I made the call after the Tour of Swiss. My big goal for the year was the Tour de France and I never came into the form that I was looking for and didn’t make the team. I was trying to think of a good goal for the end of the season. The way my head was I was already starting to think about being a director and I knew that I had lost that 5% edge that I need. I’m not a guy with so much talent that I can float around and do my job. I need to be 110% or I’m pretty useless. I made the call that I couldn’t do it anymore and had to stop early. Whitey, Bannan and Neil all agreed and we decided to pick a race that I could do a good job in and that I’d have a bit of fun afterwards. Hamburg has always been a race like that then I’d go off to the Vuelta and learn about my new career.
You’ve mentioned that your body can no longer take the rigors of being a professional cyclist anymore. Has this been creeping up on you or has there been a nagging injury?
It’s definitely been a slow process. Up until I was into my fourth year pro I had never broken a bone before. After that I started breaking things. My hands and wrists have been broken several times and they were getting really bad. I had to take a lot of anti-inflammatories and painkillers just to be able to brake and hold the bars. In December I had a bad crash and hurt my back and that was requiring a lot of work all the time. When you’re starting to take anti-inflams just to get out of bed in the morning I began to question if it’s really worth all the damage I’m doing. If I crash on my back again am I going to end up paralysed? You start to realise at a certain age that it’s not really worth it anymore. I had to reassess and had a good opportunity to have a career long after cycling in something I may well be better suited to.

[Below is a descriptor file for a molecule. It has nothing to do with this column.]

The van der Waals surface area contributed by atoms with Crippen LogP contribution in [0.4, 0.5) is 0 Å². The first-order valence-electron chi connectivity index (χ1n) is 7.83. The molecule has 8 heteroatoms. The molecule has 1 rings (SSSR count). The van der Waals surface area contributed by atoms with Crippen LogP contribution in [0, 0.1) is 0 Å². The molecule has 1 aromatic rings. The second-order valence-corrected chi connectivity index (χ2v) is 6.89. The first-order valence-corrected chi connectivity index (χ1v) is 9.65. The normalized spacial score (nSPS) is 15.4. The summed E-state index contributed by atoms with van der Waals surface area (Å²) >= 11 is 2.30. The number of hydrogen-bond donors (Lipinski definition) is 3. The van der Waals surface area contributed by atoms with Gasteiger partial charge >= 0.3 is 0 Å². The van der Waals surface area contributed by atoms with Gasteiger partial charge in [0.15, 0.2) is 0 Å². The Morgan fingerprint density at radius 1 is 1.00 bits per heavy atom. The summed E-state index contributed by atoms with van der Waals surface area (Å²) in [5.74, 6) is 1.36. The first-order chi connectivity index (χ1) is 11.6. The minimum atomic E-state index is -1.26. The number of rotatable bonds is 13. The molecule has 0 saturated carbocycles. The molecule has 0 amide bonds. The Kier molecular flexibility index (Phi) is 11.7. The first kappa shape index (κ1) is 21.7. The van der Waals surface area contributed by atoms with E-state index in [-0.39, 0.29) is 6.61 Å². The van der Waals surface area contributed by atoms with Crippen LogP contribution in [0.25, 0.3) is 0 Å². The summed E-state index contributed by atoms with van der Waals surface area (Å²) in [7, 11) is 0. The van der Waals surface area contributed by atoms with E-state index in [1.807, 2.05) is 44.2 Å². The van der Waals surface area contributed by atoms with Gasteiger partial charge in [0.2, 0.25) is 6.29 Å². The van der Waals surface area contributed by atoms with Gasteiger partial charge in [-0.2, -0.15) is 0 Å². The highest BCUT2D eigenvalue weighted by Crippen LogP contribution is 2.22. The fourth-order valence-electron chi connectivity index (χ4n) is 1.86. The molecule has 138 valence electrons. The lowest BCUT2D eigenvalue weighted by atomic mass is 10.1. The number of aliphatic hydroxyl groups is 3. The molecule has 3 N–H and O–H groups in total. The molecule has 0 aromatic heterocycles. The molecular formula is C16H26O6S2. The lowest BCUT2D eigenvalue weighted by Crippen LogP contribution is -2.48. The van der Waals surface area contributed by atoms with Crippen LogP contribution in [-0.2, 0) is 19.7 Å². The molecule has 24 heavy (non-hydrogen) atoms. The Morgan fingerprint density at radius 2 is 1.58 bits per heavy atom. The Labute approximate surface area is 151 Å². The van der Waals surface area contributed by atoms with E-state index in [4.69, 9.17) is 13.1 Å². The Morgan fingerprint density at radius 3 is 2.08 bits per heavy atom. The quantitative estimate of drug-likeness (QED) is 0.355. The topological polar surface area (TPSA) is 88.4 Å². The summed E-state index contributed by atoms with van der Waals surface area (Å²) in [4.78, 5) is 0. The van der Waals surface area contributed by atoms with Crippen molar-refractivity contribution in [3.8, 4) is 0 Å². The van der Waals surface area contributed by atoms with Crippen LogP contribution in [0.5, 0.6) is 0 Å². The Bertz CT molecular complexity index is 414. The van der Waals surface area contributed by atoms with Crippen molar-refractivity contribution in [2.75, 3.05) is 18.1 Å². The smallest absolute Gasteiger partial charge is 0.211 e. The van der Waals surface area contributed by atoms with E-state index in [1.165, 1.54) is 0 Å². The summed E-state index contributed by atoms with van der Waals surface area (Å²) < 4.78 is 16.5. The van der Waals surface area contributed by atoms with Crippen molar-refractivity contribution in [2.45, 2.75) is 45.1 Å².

Is there anything left of your Hodgkin’s disease and radiation treatment you received in 1999?
As far as the cancer goes I’ve had no reoccurrences but I’ve had issues down the side of my neck where I had the radiation treatment. An imbalance of the muscles – the radiation basically ate away everything in there. I get some neck problems but there’s nothing left of the cancer.
From what I’ve heard via mutual friends of ours, you’ve always been very outwardly appreciative of being a pro cyclist instead of working a “real job”.